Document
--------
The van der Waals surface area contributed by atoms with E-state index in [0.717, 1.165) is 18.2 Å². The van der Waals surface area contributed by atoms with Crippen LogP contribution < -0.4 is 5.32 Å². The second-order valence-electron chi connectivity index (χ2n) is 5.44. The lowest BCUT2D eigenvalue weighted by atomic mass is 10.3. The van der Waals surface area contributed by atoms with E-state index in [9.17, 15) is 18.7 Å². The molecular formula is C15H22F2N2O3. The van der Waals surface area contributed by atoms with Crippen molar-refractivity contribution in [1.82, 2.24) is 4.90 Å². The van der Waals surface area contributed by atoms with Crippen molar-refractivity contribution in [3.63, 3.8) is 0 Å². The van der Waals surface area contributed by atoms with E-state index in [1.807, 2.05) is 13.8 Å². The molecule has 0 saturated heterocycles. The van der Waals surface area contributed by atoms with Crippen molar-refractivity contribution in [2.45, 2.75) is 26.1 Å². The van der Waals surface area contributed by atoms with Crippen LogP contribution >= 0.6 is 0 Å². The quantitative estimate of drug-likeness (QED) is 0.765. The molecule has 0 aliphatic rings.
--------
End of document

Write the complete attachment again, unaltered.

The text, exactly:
The van der Waals surface area contributed by atoms with E-state index in [0.717, 1.165) is 18.2 Å². The van der Waals surface area contributed by atoms with Crippen LogP contribution < -0.4 is 5.32 Å². The second-order valence-electron chi connectivity index (χ2n) is 5.44. The lowest BCUT2D eigenvalue weighted by atomic mass is 10.3. The van der Waals surface area contributed by atoms with E-state index in [9.17, 15) is 18.7 Å². The molecular formula is C15H22F2N2O3. The van der Waals surface area contributed by atoms with Crippen molar-refractivity contribution in [1.82, 2.24) is 4.90 Å². The van der Waals surface area contributed by atoms with Crippen molar-refractivity contribution in [3.63, 3.8) is 0 Å². The van der Waals surface area contributed by atoms with E-state index in [1.807, 2.05) is 13.8 Å². The molecule has 0 saturated heterocycles. The van der Waals surface area contributed by atoms with Crippen molar-refractivity contribution in [2.45, 2.75) is 26.1 Å². The van der Waals surface area contributed by atoms with Crippen LogP contribution >= 0.6 is 0 Å². The quantitative estimate of drug-likeness (QED) is 0.765. The molecule has 0 aliphatic rings.